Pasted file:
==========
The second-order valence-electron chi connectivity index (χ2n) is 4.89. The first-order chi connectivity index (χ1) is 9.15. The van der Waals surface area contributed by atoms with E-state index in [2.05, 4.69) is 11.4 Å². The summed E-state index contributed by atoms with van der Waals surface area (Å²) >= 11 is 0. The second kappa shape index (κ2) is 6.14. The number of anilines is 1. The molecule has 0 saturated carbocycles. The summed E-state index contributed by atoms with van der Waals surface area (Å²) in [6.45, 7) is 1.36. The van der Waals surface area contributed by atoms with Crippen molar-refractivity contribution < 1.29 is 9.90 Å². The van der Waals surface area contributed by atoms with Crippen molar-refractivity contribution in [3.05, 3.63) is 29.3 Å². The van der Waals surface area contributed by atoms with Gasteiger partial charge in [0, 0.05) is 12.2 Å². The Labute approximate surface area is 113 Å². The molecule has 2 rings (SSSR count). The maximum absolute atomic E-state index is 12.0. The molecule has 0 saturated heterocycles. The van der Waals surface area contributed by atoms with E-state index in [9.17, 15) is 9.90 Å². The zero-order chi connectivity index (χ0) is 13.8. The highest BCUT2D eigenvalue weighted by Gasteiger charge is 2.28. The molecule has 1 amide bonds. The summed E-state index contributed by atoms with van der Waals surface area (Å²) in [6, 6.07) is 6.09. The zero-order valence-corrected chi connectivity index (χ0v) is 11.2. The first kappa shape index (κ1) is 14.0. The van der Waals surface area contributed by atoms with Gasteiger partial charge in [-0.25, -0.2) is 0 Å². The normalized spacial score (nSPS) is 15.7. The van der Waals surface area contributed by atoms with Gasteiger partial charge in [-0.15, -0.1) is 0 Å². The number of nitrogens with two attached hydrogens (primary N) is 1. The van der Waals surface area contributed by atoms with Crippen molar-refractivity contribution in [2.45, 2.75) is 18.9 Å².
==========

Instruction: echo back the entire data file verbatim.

The second-order valence-electron chi connectivity index (χ2n) is 4.89. The first-order chi connectivity index (χ1) is 9.15. The van der Waals surface area contributed by atoms with E-state index in [2.05, 4.69) is 11.4 Å². The summed E-state index contributed by atoms with van der Waals surface area (Å²) >= 11 is 0. The second kappa shape index (κ2) is 6.14. The number of anilines is 1. The molecule has 0 saturated carbocycles. The summed E-state index contributed by atoms with van der Waals surface area (Å²) in [6.45, 7) is 1.36. The van der Waals surface area contributed by atoms with Crippen molar-refractivity contribution < 1.29 is 9.90 Å². The van der Waals surface area contributed by atoms with Crippen molar-refractivity contribution in [3.05, 3.63) is 29.3 Å². The van der Waals surface area contributed by atoms with Gasteiger partial charge in [0, 0.05) is 12.2 Å². The Labute approximate surface area is 113 Å². The molecule has 2 rings (SSSR count). The maximum absolute atomic E-state index is 12.0. The molecule has 0 saturated heterocycles. The van der Waals surface area contributed by atoms with E-state index in [9.17, 15) is 9.90 Å². The zero-order chi connectivity index (χ0) is 13.8. The highest BCUT2D eigenvalue weighted by Gasteiger charge is 2.28. The molecule has 1 amide bonds. The summed E-state index contributed by atoms with van der Waals surface area (Å²) in [6, 6.07) is 6.09. The zero-order valence-corrected chi connectivity index (χ0v) is 11.2. The first kappa shape index (κ1) is 14.0. The van der Waals surface area contributed by atoms with Gasteiger partial charge in [-0.25, -0.2) is 0 Å². The normalized spacial score (nSPS) is 15.7. The van der Waals surface area contributed by atoms with Gasteiger partial charge in [-0.15, -0.1) is 0 Å². The number of nitrogens with two attached hydrogens (primary N) is 1. The van der Waals surface area contributed by atoms with Crippen molar-refractivity contribution in [2.45, 2.75) is 18.9 Å².